Q: Turning to middle wage jobs, I know that you had mentioned that, especially prior to the pandemic, both low-wage jobs and high-wage jobs had seen a lot of growth, but it seems like middle wage jobs have been the last of those three in terms of growth. Why might something like that be the case?

A: Well, middle-wage jobs depend a lot on what you’re talking about. High-wage jobs generally are a set of private sector, office-using occupations. And low-wage jobs generally fall into industries like home health care aides, restaurant workers, some manufacturing workers, and some retail workers. Four or five industries would cover the vast majority of low-wage workers.

For middle-wage workers it’s not the same. There’s some middle-wage workers in virtually every occupation and in virtually every industry as a whole. Really, I think it’s probably industries like government jobs, which has been a source of growth, and construction, that sees some growth. But you’ve also seen a lot of decline in 30 years, particularly in the South Bay, in industries like manufacturing, which are a classic middle-wage industry.

Transportation, wholesale trade, those industries have either declined or not kept up with the overall growth of the Bay Area economy. So a lot depends on what exactly is in their bucket of middle wage industries. But other than government jobs, there haven’t been a lot of middle-wage industries that have seen growth in 30 years.

Q: How does this lagging of middle-wage job growth, while low-wage and high-wage jobs are growing significantly, affect the San Francisco area?

A: If you want to talk about the economy as a whole, we still have those functions like manufacturing and light manufacturing and warehousing and stuff, but they’ve generally grown faster in the Central Valley and serve the Bay Area, rather than in being in the Bay Area. So San Joaquin County, Sacramento County, Stanislaus County, they’ve seen growth in those industries faster than the Bay Area. I believe that’s correct.

And from the standpoint of individuals, the weakening diversity of the Bay Area economy, which is what we’re talking about, limits the job opportunities for people who move here or who live here or who grew up here. If you’re looking at a world in which the kinds of job opportunities that would be open to you are either requiring very high levels of education or will never pay very much, then that affects people’s economic opportunities. That affects their decisions around investing in an education and for many low- and middle-income people, it makes them choose to live somewhere else.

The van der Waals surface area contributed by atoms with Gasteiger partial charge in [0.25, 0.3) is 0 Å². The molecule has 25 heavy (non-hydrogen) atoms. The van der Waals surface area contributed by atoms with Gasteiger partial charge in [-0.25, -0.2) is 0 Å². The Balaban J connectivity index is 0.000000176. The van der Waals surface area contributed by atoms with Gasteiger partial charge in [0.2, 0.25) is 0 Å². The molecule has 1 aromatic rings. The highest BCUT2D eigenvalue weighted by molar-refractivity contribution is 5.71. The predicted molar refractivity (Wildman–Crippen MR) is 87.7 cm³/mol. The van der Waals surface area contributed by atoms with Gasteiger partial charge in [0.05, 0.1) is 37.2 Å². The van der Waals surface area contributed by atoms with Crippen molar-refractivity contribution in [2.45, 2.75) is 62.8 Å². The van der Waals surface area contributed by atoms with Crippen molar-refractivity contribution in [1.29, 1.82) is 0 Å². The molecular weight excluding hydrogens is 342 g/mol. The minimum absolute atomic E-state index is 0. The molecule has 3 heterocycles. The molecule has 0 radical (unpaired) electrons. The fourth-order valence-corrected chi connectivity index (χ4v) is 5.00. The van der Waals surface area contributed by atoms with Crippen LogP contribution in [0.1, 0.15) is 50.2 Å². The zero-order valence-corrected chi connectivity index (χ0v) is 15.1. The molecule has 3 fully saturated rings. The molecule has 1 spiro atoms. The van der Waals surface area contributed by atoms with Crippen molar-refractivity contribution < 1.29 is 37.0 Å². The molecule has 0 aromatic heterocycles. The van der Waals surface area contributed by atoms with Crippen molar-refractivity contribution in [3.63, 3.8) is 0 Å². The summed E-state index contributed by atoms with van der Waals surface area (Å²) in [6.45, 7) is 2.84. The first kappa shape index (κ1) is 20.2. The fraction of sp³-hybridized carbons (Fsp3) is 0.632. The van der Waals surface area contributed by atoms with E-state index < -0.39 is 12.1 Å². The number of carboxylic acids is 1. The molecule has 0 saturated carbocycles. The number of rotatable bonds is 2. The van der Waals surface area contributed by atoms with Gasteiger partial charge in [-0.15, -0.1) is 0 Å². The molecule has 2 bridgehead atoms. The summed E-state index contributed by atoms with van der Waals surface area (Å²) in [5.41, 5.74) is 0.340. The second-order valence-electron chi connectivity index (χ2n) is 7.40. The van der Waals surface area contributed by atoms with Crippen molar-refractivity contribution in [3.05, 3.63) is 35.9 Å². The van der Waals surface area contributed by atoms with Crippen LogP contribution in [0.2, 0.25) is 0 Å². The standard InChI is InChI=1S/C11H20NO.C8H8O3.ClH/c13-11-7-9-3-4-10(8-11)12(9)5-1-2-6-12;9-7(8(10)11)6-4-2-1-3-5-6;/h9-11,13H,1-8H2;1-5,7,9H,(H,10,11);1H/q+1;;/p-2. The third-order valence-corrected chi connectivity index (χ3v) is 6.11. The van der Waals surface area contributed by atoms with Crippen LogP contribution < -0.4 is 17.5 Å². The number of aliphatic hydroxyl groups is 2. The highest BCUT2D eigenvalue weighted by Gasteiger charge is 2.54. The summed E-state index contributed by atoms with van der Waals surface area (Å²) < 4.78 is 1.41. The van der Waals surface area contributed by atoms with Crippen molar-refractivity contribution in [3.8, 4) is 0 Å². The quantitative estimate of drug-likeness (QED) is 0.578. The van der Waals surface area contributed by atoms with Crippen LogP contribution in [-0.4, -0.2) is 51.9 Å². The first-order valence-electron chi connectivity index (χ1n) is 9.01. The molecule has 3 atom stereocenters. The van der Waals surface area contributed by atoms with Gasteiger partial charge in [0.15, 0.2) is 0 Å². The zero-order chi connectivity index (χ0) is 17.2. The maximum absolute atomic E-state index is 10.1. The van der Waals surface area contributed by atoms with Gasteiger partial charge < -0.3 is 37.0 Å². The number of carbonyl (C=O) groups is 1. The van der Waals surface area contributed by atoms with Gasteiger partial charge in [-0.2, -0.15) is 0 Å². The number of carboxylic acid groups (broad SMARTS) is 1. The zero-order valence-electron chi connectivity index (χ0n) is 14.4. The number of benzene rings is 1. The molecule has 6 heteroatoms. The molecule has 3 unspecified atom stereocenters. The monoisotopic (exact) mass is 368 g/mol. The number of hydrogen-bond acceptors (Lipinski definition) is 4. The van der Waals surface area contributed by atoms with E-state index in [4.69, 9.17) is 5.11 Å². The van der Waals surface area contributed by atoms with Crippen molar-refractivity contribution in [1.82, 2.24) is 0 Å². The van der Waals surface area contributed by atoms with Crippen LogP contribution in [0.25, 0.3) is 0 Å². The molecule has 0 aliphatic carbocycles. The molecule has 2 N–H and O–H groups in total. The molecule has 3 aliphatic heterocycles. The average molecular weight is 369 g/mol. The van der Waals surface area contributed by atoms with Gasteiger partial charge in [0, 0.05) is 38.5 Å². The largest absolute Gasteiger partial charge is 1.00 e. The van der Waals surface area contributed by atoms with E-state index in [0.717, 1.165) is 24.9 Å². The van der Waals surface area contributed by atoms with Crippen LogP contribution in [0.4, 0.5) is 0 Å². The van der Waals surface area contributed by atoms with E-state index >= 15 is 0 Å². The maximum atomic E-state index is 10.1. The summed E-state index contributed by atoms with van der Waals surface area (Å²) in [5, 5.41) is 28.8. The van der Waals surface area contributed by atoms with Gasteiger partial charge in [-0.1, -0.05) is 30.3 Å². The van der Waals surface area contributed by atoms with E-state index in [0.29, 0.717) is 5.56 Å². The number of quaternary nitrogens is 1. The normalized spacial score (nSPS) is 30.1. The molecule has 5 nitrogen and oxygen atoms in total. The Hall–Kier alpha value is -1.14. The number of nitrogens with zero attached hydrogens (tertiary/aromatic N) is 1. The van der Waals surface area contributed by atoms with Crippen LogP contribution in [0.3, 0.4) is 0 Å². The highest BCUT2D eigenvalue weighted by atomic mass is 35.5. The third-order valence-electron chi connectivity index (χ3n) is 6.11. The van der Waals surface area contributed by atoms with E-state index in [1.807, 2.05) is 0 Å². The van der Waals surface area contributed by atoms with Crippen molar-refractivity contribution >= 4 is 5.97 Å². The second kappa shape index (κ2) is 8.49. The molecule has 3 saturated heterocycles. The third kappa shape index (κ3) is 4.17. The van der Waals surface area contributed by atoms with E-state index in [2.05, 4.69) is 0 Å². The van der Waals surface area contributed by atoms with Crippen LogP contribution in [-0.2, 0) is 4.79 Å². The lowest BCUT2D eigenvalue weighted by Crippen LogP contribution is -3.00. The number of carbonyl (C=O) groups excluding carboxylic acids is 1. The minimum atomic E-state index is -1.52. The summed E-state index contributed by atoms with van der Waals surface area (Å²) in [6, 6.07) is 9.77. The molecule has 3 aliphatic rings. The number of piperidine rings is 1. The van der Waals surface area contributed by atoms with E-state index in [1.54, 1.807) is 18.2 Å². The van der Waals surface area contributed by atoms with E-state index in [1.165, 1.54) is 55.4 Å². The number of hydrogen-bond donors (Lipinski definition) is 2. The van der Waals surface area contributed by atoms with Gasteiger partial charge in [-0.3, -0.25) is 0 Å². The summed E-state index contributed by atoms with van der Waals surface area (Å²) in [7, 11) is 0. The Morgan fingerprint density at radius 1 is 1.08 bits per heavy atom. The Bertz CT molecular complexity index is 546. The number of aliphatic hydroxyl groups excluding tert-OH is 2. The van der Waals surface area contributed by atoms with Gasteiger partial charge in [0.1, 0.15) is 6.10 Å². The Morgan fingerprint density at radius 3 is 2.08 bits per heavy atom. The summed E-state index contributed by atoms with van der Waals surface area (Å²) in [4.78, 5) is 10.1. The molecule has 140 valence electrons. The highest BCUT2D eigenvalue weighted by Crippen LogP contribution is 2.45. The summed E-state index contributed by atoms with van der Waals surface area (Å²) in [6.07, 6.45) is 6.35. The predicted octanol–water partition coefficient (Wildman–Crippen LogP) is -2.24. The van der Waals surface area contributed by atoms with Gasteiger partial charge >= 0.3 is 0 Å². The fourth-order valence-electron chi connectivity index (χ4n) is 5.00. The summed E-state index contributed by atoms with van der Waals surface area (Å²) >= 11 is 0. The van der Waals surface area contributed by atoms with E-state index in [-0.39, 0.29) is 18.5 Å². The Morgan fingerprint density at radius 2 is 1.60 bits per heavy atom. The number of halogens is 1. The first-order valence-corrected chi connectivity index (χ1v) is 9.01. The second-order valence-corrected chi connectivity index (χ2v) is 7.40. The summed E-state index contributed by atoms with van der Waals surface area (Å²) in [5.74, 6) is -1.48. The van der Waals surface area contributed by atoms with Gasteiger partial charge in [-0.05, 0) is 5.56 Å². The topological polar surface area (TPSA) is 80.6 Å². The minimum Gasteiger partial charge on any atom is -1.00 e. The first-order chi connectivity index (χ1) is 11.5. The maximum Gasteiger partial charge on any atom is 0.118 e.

That’s certainly something we’ve seen in San Francisco, where low-income people in particular are nearly twice as likely to move out of the city, all other things equal than upper-income people. And I think that part of the reason for that is the weakening of the array of job opportunities that are available to low-income people and what their earnings potential is in those industries compared to what they could do in other parts of the country.

Q: It seems like if high-wage jobs are growing faster than any other sector, then it contributes to the general gentrification of the city. How does one even start to handle such a massive issue?

A: For a long time, there’s been kind of a disconnect between the growth trajectory of the Bay Area economy and the kind of economy that we were planning for. Since the mid-1990s, city and regional planners in the Bay Area have been planning for slower growth. But the economy has been growing very rapidly. And so there’s been a disconnect between the demand for housing, the demand for commercial space, the demand for transportation, and what we’ve been supplying. And that kind of excess demand is making prices of everything go up. And that’s harming affordability, particularly for the people who feel it the hardest.

So it’s a long-term trend; it’s good to take a 30-year look at it. But it’s a very entrenched trend now. And it is definitely having to do with the affordability of housing, particularly for low-income workers, which makes their wages high, which makes a lot of industries unable to operate in the Bay Area and contributes to the weakening diversity of the region’s economy.